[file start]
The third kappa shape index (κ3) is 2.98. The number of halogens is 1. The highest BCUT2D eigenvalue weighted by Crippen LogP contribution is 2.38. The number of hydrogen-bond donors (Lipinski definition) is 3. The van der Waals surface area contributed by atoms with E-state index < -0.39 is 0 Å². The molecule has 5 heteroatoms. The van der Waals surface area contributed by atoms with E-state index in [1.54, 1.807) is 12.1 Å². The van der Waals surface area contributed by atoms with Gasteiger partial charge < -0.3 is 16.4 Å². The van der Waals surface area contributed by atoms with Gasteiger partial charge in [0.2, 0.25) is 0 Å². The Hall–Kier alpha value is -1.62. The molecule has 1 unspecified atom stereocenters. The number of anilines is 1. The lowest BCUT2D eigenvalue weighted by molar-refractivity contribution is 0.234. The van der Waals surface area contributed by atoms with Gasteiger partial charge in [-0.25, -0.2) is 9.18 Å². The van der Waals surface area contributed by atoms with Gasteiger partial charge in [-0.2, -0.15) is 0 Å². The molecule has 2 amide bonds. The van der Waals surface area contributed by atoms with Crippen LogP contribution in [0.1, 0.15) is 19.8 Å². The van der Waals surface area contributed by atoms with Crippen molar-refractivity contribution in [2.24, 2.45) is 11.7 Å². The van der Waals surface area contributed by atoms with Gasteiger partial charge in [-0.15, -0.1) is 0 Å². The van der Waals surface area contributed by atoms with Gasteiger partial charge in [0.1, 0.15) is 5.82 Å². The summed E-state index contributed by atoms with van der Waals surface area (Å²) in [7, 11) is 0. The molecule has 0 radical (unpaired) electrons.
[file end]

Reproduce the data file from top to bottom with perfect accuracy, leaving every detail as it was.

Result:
The third kappa shape index (κ3) is 2.98. The number of halogens is 1. The highest BCUT2D eigenvalue weighted by Crippen LogP contribution is 2.38. The number of hydrogen-bond donors (Lipinski definition) is 3. The van der Waals surface area contributed by atoms with E-state index < -0.39 is 0 Å². The molecule has 5 heteroatoms. The van der Waals surface area contributed by atoms with E-state index in [1.54, 1.807) is 12.1 Å². The van der Waals surface area contributed by atoms with Gasteiger partial charge < -0.3 is 16.4 Å². The van der Waals surface area contributed by atoms with Gasteiger partial charge in [0.2, 0.25) is 0 Å². The Hall–Kier alpha value is -1.62. The molecule has 1 unspecified atom stereocenters. The number of anilines is 1. The lowest BCUT2D eigenvalue weighted by molar-refractivity contribution is 0.234. The van der Waals surface area contributed by atoms with Gasteiger partial charge in [-0.25, -0.2) is 9.18 Å². The van der Waals surface area contributed by atoms with Gasteiger partial charge in [-0.2, -0.15) is 0 Å². The molecule has 2 amide bonds. The van der Waals surface area contributed by atoms with Crippen LogP contribution in [0.1, 0.15) is 19.8 Å². The van der Waals surface area contributed by atoms with Crippen molar-refractivity contribution in [2.24, 2.45) is 11.7 Å². The van der Waals surface area contributed by atoms with Gasteiger partial charge in [-0.15, -0.1) is 0 Å². The van der Waals surface area contributed by atoms with Gasteiger partial charge in [0.1, 0.15) is 5.82 Å². The summed E-state index contributed by atoms with van der Waals surface area (Å²) in [7, 11) is 0. The molecule has 0 radical (unpaired) electrons.